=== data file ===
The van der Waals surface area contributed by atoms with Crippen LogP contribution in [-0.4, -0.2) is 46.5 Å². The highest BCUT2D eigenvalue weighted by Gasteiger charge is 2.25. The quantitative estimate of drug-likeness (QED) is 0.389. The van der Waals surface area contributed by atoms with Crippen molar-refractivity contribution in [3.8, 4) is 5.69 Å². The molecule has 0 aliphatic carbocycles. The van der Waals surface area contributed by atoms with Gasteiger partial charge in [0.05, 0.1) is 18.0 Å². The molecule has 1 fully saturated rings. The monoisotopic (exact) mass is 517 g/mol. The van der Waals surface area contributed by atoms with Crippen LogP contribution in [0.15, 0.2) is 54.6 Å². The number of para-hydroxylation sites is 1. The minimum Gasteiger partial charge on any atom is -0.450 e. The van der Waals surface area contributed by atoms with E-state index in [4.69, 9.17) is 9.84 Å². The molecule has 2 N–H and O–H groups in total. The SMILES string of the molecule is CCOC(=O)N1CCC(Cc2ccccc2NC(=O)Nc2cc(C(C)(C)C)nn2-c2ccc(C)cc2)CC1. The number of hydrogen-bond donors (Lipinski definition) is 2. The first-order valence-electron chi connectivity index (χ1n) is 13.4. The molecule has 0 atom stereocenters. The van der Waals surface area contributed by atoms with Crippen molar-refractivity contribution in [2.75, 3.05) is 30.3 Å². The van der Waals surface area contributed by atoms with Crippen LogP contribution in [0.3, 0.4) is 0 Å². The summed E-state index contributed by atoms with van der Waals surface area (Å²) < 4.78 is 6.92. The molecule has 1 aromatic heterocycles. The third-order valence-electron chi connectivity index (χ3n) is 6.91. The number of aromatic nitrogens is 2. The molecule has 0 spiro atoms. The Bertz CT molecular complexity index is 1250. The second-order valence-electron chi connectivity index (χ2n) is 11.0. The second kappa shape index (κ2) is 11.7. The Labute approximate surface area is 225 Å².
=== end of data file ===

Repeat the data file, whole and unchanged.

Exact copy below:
The van der Waals surface area contributed by atoms with Crippen LogP contribution in [-0.4, -0.2) is 46.5 Å². The highest BCUT2D eigenvalue weighted by Gasteiger charge is 2.25. The quantitative estimate of drug-likeness (QED) is 0.389. The van der Waals surface area contributed by atoms with Crippen molar-refractivity contribution in [3.8, 4) is 5.69 Å². The molecule has 0 aliphatic carbocycles. The van der Waals surface area contributed by atoms with Gasteiger partial charge in [0.05, 0.1) is 18.0 Å². The molecule has 1 fully saturated rings. The monoisotopic (exact) mass is 517 g/mol. The van der Waals surface area contributed by atoms with Crippen LogP contribution in [0.15, 0.2) is 54.6 Å². The number of para-hydroxylation sites is 1. The minimum Gasteiger partial charge on any atom is -0.450 e. The van der Waals surface area contributed by atoms with E-state index in [4.69, 9.17) is 9.84 Å². The molecule has 2 N–H and O–H groups in total. The SMILES string of the molecule is CCOC(=O)N1CCC(Cc2ccccc2NC(=O)Nc2cc(C(C)(C)C)nn2-c2ccc(C)cc2)CC1. The number of hydrogen-bond donors (Lipinski definition) is 2. The first-order valence-electron chi connectivity index (χ1n) is 13.4. The molecule has 0 atom stereocenters. The van der Waals surface area contributed by atoms with Crippen molar-refractivity contribution in [2.75, 3.05) is 30.3 Å². The van der Waals surface area contributed by atoms with Crippen LogP contribution in [0.3, 0.4) is 0 Å². The summed E-state index contributed by atoms with van der Waals surface area (Å²) < 4.78 is 6.92. The molecule has 1 aromatic heterocycles. The third-order valence-electron chi connectivity index (χ3n) is 6.91. The number of aromatic nitrogens is 2. The molecule has 0 spiro atoms. The Bertz CT molecular complexity index is 1250. The second-order valence-electron chi connectivity index (χ2n) is 11.0. The second kappa shape index (κ2) is 11.7. The Labute approximate surface area is 225 Å².